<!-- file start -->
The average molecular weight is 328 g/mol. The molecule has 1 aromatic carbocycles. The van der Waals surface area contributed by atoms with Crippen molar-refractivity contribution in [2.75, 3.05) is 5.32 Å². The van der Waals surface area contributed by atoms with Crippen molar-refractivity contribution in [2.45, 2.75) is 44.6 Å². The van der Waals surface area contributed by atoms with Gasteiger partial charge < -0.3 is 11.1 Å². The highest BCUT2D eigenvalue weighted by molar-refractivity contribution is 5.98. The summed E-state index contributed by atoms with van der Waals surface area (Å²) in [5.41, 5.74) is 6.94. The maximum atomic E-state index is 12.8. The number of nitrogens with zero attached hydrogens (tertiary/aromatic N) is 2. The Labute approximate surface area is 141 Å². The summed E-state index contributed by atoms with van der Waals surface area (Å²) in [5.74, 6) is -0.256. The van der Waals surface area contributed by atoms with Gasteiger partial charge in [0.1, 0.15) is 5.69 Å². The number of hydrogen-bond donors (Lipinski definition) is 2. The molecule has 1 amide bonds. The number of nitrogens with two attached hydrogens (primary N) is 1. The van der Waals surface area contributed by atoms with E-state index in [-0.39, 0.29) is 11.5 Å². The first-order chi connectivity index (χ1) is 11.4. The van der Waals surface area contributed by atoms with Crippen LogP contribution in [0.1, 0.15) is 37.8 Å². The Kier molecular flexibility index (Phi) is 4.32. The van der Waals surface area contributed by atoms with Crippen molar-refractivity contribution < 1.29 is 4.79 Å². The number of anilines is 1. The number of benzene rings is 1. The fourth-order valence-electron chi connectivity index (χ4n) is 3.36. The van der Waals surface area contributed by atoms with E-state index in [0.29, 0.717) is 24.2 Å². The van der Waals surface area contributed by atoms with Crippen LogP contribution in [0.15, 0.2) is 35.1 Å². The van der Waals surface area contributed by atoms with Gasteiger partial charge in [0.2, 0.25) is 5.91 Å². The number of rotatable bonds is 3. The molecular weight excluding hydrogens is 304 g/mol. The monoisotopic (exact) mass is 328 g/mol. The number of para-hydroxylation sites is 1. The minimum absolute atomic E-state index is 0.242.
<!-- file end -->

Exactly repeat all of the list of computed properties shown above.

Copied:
The average molecular weight is 328 g/mol. The molecule has 1 aromatic carbocycles. The van der Waals surface area contributed by atoms with Crippen molar-refractivity contribution in [2.75, 3.05) is 5.32 Å². The van der Waals surface area contributed by atoms with Crippen molar-refractivity contribution in [2.45, 2.75) is 44.6 Å². The van der Waals surface area contributed by atoms with Gasteiger partial charge < -0.3 is 11.1 Å². The highest BCUT2D eigenvalue weighted by molar-refractivity contribution is 5.98. The summed E-state index contributed by atoms with van der Waals surface area (Å²) in [5.41, 5.74) is 6.94. The maximum atomic E-state index is 12.8. The number of nitrogens with zero attached hydrogens (tertiary/aromatic N) is 2. The Labute approximate surface area is 141 Å². The summed E-state index contributed by atoms with van der Waals surface area (Å²) in [5.74, 6) is -0.256. The van der Waals surface area contributed by atoms with Gasteiger partial charge in [0.1, 0.15) is 5.69 Å². The number of hydrogen-bond donors (Lipinski definition) is 2. The molecule has 1 amide bonds. The number of nitrogens with two attached hydrogens (primary N) is 1. The van der Waals surface area contributed by atoms with E-state index in [-0.39, 0.29) is 11.5 Å². The first-order chi connectivity index (χ1) is 11.4. The van der Waals surface area contributed by atoms with Crippen LogP contribution in [0.1, 0.15) is 37.8 Å². The Kier molecular flexibility index (Phi) is 4.32. The van der Waals surface area contributed by atoms with Crippen molar-refractivity contribution < 1.29 is 4.79 Å². The number of anilines is 1. The number of benzene rings is 1. The fourth-order valence-electron chi connectivity index (χ4n) is 3.36. The van der Waals surface area contributed by atoms with E-state index in [0.29, 0.717) is 24.2 Å². The van der Waals surface area contributed by atoms with Crippen LogP contribution in [0.15, 0.2) is 35.1 Å². The van der Waals surface area contributed by atoms with Gasteiger partial charge in [0.2, 0.25) is 5.91 Å². The number of rotatable bonds is 3. The molecular weight excluding hydrogens is 304 g/mol. The monoisotopic (exact) mass is 328 g/mol. The number of para-hydroxylation sites is 1. The minimum absolute atomic E-state index is 0.242.